What’s your favorite way to enjoy ice cream? An old-fashioned milkshake? A simple dish of mint chocolate chip?
Visitors to the ’55 Exchange on Clemson University’s campus can get all that and more. The studentrun operation makes, sells and serves nearly 200 gallons of ice cream every week.
It’s a tradition that dates back to the 1920s, when the first Clemson Creamery sold ice cream, milk and butter out of the basement of the Dairy Building. The Creamery was relocated to Newman Hall in 1956, and today the ice cream-making still takes place there.
In 2005, Clemson’s Class of 1955 provided a generous gift to preserve and build on this dairy enterprise. What was once a hair salon became ’55 Exchange, an ice cream retail store and student entrepreneurial center. Today, 25 students run the operation as a private enterprise. They work with suppliers, manufacture, freeze and package the ice cream, create the marketing plan and handle sales.
“It’s an operation that offers students an opportunity to understand business in a very hands-on way,” says Johnny McGregor, a professor of food, nutrition, and packaging sciences and the faculty adviser for ’55 Exchange. “They have the chance to learn how to manage resources, think creatively and take risks, and learn from mistakes. Having a chance to do this in a business context before they even begin their careers is very valuable for their future success.”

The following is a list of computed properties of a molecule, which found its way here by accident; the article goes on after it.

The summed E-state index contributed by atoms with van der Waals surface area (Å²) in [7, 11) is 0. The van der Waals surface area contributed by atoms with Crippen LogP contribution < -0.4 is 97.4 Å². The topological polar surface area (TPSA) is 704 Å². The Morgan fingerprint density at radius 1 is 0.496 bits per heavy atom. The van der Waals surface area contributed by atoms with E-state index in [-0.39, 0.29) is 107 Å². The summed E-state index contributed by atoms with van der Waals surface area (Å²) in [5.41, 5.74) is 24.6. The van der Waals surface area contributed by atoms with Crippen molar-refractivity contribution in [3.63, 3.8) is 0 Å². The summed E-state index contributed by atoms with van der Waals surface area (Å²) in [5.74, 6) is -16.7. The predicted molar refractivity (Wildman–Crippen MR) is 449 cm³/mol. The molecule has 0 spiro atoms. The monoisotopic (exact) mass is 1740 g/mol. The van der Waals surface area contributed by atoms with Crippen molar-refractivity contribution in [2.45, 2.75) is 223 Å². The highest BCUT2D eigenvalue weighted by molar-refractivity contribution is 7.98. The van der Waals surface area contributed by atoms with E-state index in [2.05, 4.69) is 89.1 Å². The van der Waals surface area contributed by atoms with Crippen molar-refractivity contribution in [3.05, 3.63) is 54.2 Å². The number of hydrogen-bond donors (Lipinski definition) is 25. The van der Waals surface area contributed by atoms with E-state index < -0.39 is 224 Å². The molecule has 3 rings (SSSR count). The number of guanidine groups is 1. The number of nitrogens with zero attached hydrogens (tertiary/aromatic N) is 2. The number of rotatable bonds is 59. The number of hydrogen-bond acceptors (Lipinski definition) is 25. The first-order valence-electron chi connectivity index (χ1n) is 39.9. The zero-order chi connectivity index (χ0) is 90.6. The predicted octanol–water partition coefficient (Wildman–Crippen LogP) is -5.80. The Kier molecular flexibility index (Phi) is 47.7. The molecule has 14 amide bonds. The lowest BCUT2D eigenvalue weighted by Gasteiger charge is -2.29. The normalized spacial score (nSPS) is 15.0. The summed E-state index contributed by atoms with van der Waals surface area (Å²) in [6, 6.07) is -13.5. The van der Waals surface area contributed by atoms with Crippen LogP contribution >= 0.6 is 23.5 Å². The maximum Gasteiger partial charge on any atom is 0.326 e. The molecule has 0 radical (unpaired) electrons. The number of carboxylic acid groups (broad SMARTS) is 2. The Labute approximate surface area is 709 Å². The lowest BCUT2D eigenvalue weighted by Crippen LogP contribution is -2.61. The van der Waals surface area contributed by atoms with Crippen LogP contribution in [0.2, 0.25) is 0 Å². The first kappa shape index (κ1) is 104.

It also has other sweet rewards.
The students are paid an hourly wage and can get their share of a bonus at semester’s end based on sales.
“It certainly is a product that students enjoy,” says McGregor. “But most of all, it’s an experience that builds their skills for the future and puts them ahead of the curve in terms of landing jobs in food science and other ag and business sectors.”